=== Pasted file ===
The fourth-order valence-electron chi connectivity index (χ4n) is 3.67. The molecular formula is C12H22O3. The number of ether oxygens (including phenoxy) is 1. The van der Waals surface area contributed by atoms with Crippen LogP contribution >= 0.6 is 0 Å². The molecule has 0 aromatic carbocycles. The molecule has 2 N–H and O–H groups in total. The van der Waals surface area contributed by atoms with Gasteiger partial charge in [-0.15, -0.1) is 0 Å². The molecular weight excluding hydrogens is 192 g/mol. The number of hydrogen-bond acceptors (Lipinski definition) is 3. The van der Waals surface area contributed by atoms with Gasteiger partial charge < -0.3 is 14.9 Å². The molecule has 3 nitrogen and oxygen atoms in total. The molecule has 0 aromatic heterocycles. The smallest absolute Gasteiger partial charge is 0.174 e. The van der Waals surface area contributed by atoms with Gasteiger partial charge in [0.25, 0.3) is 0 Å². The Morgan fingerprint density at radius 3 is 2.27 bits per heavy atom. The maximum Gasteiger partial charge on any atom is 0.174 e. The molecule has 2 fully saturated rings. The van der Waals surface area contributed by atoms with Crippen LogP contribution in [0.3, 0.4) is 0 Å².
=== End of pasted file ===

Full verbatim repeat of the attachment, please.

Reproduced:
The fourth-order valence-electron chi connectivity index (χ4n) is 3.67. The molecular formula is C12H22O3. The number of ether oxygens (including phenoxy) is 1. The van der Waals surface area contributed by atoms with Crippen LogP contribution >= 0.6 is 0 Å². The molecule has 0 aromatic carbocycles. The molecule has 2 N–H and O–H groups in total. The van der Waals surface area contributed by atoms with Gasteiger partial charge in [-0.15, -0.1) is 0 Å². The molecular weight excluding hydrogens is 192 g/mol. The number of hydrogen-bond acceptors (Lipinski definition) is 3. The van der Waals surface area contributed by atoms with Gasteiger partial charge < -0.3 is 14.9 Å². The molecule has 3 nitrogen and oxygen atoms in total. The molecule has 0 aromatic heterocycles. The smallest absolute Gasteiger partial charge is 0.174 e. The van der Waals surface area contributed by atoms with Gasteiger partial charge in [0.25, 0.3) is 0 Å². The Morgan fingerprint density at radius 3 is 2.27 bits per heavy atom. The maximum Gasteiger partial charge on any atom is 0.174 e. The molecule has 2 fully saturated rings. The van der Waals surface area contributed by atoms with Crippen LogP contribution in [0.3, 0.4) is 0 Å².